To the dismay of anti-Keynesian critics and bond investors worldwide, negative interest rate policy ("NIRP") is here to stay and may be coming to the United States sooner than we think. With the BoJ and ECB taking their target rates sub-zero along with individual countries like Denmark, Sweden, and Switzerland following suit, NIRP is no longer a theoretical concept but a practical application, one that is on the table even for the U.S. if domestic economic conditions deteriorate. The important thing to remember is that some of these countries have had real negative interest rates for some time; in fact, there is even significant historical precedent for real negative interest rates in the United States and other advanced economies. It is not a cause for doom-and-gloom among investors; if anything, it is the very opposite: it shows that central banks are taking positive and smart measures to control government indebtedness and decrease financial leverage.
After the Great Depression and World War II, low nominal interest rates became the norm as the international capital market system was becoming established under the Bretton Woods systems. Debt was liquidated slowly through financial repression, inflation, and economic growth.
"...real interest rates - whether on treasury bills, central bank discount rates, deposits, or loans - were markedly negative during 1945-1946. For the next 35 years or so, real interest rates in both advanced and emerging economies would remain consistently lower than the eras of freer capital mobility before and after the financial repression era. In effect, real interest rates were, on average negative." --Reinhert, Sbrancia
During this time (1945-1975), gross national product grew at a rate that exceeded the interest rate on government debt and U.S. public debt dropped dramatically.
(Source: Federal Reserve)
Repressing or capping interest rates, along with other measures, such as high reserve requirements, transaction taxes, etc. is critical in producing a stable and slow reduction in public debt. Again, to use historical precedent, as a warning to those that would bemoan NIRP and stimulatory monetary policy in general, remember that after World War I and the Great Depression, high indebtedness in the advanced economies of the world (U.S., U.K., Germany, Hungary, etc.) was resolved through violent liquidation of debts, hyperinflation, and massive political and economic strife - not exactly a model for optimal debt resolution.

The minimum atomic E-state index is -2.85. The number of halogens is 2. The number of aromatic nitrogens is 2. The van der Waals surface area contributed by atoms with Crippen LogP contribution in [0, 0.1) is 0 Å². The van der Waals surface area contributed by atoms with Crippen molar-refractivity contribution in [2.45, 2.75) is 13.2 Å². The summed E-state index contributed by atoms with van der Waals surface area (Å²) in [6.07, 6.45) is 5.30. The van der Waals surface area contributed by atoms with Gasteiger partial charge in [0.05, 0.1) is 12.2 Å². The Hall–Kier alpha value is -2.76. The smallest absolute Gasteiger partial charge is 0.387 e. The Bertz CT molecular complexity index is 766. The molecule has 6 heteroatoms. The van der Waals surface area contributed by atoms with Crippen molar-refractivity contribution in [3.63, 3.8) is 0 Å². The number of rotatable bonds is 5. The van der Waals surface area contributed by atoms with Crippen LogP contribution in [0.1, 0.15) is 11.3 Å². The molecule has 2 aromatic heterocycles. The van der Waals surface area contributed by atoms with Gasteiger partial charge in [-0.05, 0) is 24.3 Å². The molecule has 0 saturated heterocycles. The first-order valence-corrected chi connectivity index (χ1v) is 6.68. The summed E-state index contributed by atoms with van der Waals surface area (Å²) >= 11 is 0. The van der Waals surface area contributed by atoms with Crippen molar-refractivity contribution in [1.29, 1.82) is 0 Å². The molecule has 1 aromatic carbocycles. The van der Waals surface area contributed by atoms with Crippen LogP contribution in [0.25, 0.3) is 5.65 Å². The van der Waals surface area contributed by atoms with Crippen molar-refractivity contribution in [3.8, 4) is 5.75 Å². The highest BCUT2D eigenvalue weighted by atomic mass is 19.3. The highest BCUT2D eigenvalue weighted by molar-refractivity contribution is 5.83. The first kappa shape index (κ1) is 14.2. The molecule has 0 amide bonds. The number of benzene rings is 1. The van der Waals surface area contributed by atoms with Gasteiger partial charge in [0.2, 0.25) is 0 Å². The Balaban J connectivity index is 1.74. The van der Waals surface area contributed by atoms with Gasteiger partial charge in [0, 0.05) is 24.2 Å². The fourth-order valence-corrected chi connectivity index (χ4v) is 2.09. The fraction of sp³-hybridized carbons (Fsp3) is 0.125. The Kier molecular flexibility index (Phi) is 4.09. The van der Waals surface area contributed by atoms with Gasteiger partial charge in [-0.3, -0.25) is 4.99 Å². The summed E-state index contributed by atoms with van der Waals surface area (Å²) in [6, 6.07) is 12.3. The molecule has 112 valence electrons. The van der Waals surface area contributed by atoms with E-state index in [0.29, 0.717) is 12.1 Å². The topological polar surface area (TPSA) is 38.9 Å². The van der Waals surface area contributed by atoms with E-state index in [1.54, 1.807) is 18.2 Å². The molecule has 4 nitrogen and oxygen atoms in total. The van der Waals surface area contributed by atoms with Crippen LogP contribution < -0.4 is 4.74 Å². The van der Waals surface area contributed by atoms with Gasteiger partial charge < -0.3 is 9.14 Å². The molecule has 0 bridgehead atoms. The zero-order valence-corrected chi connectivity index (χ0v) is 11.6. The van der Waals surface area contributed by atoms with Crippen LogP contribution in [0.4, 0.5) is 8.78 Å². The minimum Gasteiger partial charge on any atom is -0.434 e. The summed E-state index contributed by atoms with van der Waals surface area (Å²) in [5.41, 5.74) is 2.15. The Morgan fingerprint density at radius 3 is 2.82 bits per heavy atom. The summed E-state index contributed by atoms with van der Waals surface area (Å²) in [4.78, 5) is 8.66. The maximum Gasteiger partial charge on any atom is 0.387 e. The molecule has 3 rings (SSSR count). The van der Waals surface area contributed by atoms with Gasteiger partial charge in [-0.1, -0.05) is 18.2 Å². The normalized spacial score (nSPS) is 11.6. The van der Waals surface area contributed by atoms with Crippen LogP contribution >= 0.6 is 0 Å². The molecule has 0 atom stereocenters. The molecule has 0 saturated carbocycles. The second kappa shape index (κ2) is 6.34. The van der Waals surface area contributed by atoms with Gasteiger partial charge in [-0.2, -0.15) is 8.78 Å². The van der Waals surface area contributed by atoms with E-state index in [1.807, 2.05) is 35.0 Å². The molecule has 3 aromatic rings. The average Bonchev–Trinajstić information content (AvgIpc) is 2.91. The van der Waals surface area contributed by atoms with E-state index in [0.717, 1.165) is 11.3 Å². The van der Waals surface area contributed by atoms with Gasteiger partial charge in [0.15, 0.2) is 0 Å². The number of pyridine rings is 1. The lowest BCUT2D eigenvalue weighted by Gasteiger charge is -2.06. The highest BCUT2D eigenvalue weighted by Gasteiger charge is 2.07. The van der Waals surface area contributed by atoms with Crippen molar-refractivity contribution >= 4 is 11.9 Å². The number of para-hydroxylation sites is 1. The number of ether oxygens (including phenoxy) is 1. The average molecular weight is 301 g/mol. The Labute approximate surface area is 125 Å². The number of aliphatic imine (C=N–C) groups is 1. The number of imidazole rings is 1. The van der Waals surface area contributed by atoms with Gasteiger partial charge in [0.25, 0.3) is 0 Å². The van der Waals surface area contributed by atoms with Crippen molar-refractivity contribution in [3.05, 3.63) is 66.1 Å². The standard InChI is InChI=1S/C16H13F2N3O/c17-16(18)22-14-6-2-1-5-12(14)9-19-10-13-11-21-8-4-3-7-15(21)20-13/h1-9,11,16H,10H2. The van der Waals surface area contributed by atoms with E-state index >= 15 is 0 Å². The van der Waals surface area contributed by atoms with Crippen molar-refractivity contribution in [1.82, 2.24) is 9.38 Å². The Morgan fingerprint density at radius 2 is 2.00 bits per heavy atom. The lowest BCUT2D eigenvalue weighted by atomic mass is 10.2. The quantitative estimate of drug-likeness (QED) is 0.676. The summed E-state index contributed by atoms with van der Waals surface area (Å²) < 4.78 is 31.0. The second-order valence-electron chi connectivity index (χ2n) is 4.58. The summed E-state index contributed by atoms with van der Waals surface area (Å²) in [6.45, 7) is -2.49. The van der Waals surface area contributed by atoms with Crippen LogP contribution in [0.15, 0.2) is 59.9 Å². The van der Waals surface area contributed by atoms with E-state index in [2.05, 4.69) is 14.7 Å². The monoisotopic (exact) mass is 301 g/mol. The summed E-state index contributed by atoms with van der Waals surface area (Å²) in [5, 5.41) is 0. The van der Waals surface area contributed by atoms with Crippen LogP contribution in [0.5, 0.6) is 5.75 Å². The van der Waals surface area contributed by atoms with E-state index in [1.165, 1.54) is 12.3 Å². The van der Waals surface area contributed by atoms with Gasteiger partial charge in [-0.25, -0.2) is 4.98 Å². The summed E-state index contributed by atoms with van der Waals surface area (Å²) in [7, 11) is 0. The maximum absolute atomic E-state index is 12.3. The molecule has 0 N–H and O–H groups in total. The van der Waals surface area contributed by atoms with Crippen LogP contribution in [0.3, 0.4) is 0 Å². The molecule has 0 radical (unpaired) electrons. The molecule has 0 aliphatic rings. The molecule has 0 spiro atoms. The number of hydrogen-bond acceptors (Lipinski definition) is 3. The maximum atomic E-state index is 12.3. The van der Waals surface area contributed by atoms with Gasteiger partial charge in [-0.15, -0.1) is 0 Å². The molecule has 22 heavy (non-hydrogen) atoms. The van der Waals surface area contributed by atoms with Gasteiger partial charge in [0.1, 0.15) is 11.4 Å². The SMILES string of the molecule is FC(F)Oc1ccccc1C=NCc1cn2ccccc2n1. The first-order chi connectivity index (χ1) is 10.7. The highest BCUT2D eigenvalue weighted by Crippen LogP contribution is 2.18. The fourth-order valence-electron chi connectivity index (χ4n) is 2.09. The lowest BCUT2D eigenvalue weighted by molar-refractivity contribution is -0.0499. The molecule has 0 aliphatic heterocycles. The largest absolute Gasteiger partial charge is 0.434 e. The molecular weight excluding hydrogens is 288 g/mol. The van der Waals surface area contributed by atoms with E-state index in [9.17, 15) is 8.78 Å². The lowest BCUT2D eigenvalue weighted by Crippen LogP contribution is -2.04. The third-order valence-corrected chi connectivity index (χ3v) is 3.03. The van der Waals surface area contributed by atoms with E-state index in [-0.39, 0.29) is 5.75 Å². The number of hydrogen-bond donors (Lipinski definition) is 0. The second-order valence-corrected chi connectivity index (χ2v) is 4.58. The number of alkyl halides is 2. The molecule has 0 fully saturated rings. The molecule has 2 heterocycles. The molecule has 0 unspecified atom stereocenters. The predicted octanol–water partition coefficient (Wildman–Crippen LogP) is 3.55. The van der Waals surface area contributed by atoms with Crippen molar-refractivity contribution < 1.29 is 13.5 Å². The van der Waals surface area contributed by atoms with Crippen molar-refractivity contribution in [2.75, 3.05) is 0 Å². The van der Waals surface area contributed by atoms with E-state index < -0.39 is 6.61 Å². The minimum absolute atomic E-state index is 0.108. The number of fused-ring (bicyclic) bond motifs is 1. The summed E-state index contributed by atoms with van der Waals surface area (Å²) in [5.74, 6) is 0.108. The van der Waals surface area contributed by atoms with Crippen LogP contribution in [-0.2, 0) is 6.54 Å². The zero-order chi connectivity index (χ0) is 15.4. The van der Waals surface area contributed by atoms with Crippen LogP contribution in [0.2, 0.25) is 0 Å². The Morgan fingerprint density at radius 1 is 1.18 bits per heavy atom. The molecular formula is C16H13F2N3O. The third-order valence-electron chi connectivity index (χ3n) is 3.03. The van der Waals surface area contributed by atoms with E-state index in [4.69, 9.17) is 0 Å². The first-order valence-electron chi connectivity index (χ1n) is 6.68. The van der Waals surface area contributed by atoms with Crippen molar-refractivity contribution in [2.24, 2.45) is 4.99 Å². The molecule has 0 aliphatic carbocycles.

"All the Allied governments, with the exception of Finland, defaulted on (and remained in default through 1939 and never repaid) their World War I debts to the United States as economic conditions deteriorated worldwide during the 1930s." --Reinhert, Sbrancia
Similar to these periods of high indebtedness after the world wars, since the financial crisis in 2007-2008, the advanced economies are still sitting on hefty public-debt-to-GDP ratios, with Japan being the worst example of the bunch at ~230%. It seems the leaders of the global economy are once again hitting "peak indebtedness" as leverage has started to plateau signaling a possible reversal incoming.
Even with the historically low yields of T-bills and ZLB policy pursued by the advanced economy central banks of the last decade, leverage and indebtedness has continued to grow. It seems that even the market may find these levels to be unsustainable as even minor equity market shocks and corrections are triggering more violent and volatile reactions in government and high-yield corporate bond markets, for example. This is why pursuing more aggressive financial repression tactics at this stage is a necessity.
Capital buffers, increased regulation, interest rate caps, higher reserve requirements - these are all on the table for the future of fiscal and monetary policy. Unfortunately, it is critical to remember, this is not so positive for financial institutions' "bottom line" and profitability. There is significant historical evidence for a proportional relationship between the banking sector's profitability and interest rates and an inverse relationship with bond prices. Real estate and utilities are also highly rate-sensitive. In a previous article, I described how monetary policy is connected to these bonds and equities and how investment strategy should be aligned accordingly. Steer clear of applying too much investment in financial institutions in the U.S., Japan, and EU, such as Bank of America (NYSE:BAC), JPMorgan (NYSE:JPM), Goldman Sachs (NYSE:GS), Mitsubishi UFJ (MTU), Mizuho (MFG), or Sumitomo Mitsui (SMFG), as well as bonds, such as the iShares 1-3 Year Treasury Bond ETF (SHY) or the iShares Core Total U.S. Bond Market ETF (AGG).
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